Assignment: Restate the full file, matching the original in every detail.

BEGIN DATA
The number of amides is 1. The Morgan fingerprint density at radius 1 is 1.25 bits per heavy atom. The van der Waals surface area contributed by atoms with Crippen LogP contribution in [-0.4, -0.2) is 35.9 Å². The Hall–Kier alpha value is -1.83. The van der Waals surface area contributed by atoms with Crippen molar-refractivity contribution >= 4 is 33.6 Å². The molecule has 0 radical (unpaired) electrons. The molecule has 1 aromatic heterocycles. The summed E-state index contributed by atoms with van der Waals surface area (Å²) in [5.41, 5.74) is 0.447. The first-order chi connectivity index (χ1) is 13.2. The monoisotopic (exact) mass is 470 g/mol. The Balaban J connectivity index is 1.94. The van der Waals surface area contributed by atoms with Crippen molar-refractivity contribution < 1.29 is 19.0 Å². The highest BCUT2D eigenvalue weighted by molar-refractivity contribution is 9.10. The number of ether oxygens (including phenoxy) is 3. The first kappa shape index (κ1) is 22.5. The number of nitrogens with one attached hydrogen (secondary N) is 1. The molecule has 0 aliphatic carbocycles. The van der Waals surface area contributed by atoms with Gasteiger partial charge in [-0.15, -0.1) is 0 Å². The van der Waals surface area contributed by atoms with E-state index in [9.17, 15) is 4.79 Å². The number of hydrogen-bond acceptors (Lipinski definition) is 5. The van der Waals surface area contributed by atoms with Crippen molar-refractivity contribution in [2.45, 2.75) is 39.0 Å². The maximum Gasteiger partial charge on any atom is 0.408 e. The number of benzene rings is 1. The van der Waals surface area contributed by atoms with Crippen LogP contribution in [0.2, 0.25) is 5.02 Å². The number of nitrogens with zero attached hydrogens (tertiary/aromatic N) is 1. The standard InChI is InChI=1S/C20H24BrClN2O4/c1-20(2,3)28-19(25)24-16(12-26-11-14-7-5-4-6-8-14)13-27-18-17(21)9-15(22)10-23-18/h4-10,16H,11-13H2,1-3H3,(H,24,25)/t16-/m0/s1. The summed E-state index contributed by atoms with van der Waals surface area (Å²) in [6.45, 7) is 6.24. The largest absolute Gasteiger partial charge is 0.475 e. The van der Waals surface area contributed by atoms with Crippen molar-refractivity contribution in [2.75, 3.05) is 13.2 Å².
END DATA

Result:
The number of amides is 1. The Morgan fingerprint density at radius 1 is 1.25 bits per heavy atom. The van der Waals surface area contributed by atoms with Crippen LogP contribution in [-0.4, -0.2) is 35.9 Å². The Hall–Kier alpha value is -1.83. The van der Waals surface area contributed by atoms with Crippen molar-refractivity contribution >= 4 is 33.6 Å². The molecule has 0 radical (unpaired) electrons. The molecule has 1 aromatic heterocycles. The summed E-state index contributed by atoms with van der Waals surface area (Å²) in [5.41, 5.74) is 0.447. The first-order chi connectivity index (χ1) is 13.2. The monoisotopic (exact) mass is 470 g/mol. The Balaban J connectivity index is 1.94. The van der Waals surface area contributed by atoms with Crippen molar-refractivity contribution < 1.29 is 19.0 Å². The highest BCUT2D eigenvalue weighted by molar-refractivity contribution is 9.10. The number of ether oxygens (including phenoxy) is 3. The first kappa shape index (κ1) is 22.5. The number of nitrogens with one attached hydrogen (secondary N) is 1. The molecule has 0 aliphatic carbocycles. The van der Waals surface area contributed by atoms with Gasteiger partial charge in [-0.15, -0.1) is 0 Å². The van der Waals surface area contributed by atoms with E-state index in [9.17, 15) is 4.79 Å². The number of hydrogen-bond acceptors (Lipinski definition) is 5. The van der Waals surface area contributed by atoms with Crippen molar-refractivity contribution in [2.45, 2.75) is 39.0 Å². The maximum Gasteiger partial charge on any atom is 0.408 e. The number of benzene rings is 1. The van der Waals surface area contributed by atoms with Crippen LogP contribution in [0.2, 0.25) is 5.02 Å². The number of nitrogens with zero attached hydrogens (tertiary/aromatic N) is 1. The standard InChI is InChI=1S/C20H24BrClN2O4/c1-20(2,3)28-19(25)24-16(12-26-11-14-7-5-4-6-8-14)13-27-18-17(21)9-15(22)10-23-18/h4-10,16H,11-13H2,1-3H3,(H,24,25)/t16-/m0/s1. The summed E-state index contributed by atoms with van der Waals surface area (Å²) in [6.45, 7) is 6.24. The largest absolute Gasteiger partial charge is 0.475 e. The van der Waals surface area contributed by atoms with Crippen molar-refractivity contribution in [2.75, 3.05) is 13.2 Å².